Authorities reportedly set to crack down on banks for failing to monitor whether cash was being used to launder dirty money
Major US banks are being investigated for insufficiently safeguarding against being used by drug dealers or terrorist groups to launder dirty money, it was reported Saturday.
An article in the New York Times suggested that federal and state authorities were ready to launch an aggressive crackdown on the failure to monitor transactions, in a move aimed at flagging to financial institutions that weak compliance is unacceptable.
Officials told the Times that regulators are close to taking action against JP Morgan, while other firms including Bank of America are also being investigated over perceived shortcomings when it comes to putting a check on money-laundering activities.
It comes just months after a Senate committee roundly criticised HSBC for ignoring warning signs that it was being used by money launderers and drug cartels in Mexico.
US politicians also accused HSBC of circumventing US sanctions on countries including Cuba and Iran – a charge that has also been levied against JP Morgan.
The Senate report was also highly critical of the Office of the Comptroller of the Currency (OCC), stating that the regulator needed to take “stronger action” on banks that exercise poor anti-money laundering controls.
The OCC is now leading the crackdown on non-compliant banks, according to the New York Times report.
It suggested that a “cease-or-desist” order could be issued against JP Morgan in the coming months, forcing the bank to review its checks, and implement measures to firm up its safeguards.
Prosecutors from the justice department and the Manhattan district attorney’s office are also investigating lapses at a number of financial institutions, it was reported.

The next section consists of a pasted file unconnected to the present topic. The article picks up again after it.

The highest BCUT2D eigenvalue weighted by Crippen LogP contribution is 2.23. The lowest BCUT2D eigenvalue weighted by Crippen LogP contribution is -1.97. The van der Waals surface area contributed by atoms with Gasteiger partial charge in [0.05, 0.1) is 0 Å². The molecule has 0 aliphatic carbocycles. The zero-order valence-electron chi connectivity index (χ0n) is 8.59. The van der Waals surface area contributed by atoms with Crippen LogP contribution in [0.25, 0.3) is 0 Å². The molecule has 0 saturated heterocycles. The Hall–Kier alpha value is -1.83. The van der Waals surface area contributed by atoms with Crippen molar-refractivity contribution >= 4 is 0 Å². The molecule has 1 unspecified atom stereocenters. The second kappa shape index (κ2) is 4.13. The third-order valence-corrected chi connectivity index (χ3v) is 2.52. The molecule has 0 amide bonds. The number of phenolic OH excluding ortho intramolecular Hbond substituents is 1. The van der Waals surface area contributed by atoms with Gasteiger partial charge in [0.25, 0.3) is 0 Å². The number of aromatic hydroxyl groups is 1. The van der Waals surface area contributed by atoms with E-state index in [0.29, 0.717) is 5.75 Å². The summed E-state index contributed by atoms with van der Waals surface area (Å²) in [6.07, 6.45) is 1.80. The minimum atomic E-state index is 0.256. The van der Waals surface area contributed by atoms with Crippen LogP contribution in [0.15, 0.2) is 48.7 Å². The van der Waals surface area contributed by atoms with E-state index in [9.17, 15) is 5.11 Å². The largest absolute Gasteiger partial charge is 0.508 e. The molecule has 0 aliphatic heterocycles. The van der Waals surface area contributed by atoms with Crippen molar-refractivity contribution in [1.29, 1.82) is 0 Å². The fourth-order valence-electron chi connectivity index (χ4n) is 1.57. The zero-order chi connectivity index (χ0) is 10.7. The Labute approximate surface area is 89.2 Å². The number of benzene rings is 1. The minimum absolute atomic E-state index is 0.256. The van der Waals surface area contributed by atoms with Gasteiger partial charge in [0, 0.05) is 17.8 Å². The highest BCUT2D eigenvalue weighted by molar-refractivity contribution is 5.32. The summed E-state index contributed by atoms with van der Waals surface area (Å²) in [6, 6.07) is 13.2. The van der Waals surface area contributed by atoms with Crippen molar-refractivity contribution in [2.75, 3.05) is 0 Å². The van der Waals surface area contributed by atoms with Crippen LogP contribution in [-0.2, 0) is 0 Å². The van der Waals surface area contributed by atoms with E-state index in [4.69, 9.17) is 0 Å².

If action is taken against JP Morgan it will comes as a further blow to a bank still reeling from a $5.8bn trading loss that led to a political firestorm in the US and led to a tighter regulation of Wall Street.
guardian.co.uk © Guardian News and Media 2012
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GOP scrambling to pay for Jacksonville convention after Trump yanked it from North Carolina: report
According to a report from the New York Times, Republican officials are having difficulties getting donors to pay for the Republican National Convention to be held in Jacksonville, Florida after Donald Trump yanked the gathering out of Charlotte, North Carolina in a fit of pique over COVID-19 health restrictions.
At issue, the report notes, is that millions of dollars were spent in North Carolina where a smaller event will now be held, and now the party is, in essence, forced to pay for a second convention.
As much of US marks a muted Independence Day, Trump encourages big parties
While public health officials are urging Americans to avoid large crowds and hold more muted July 4 celebrations amid a spike of coronavirus cases, President Donald Trump is going big for what he is promising will be a “special evening” in the nation's capital.
Trump is set hold his “Salute for America” celebration Saturday with a speech from the White House South Lawn that he says will celebrate American heritage, a military flyover over Washington, and an enormous fireworks display that is expected to draw thousands to the National Mall.
COVID-19 close to overwhelming Houston’s vast healthcare complex
Despite its claim to host the world's largest concentration of hospitals and research labs, the city of Houston is dangerously close to being overwhelmed by the explosion of coronavirus cases sweeping across Texas.
Since the Memorial Day weekend in late May and major anti-racism protests in June, "it is an unbelievable trajectory," as if the flood gates had opened, said Faisal Masud, director of critical care at Houston Methodist Hospital.
Masud has been on the front lines of the battle against COVID-19 since it reached Houston.
"This has been relentless for us," he told AFP. "We didn't get a break."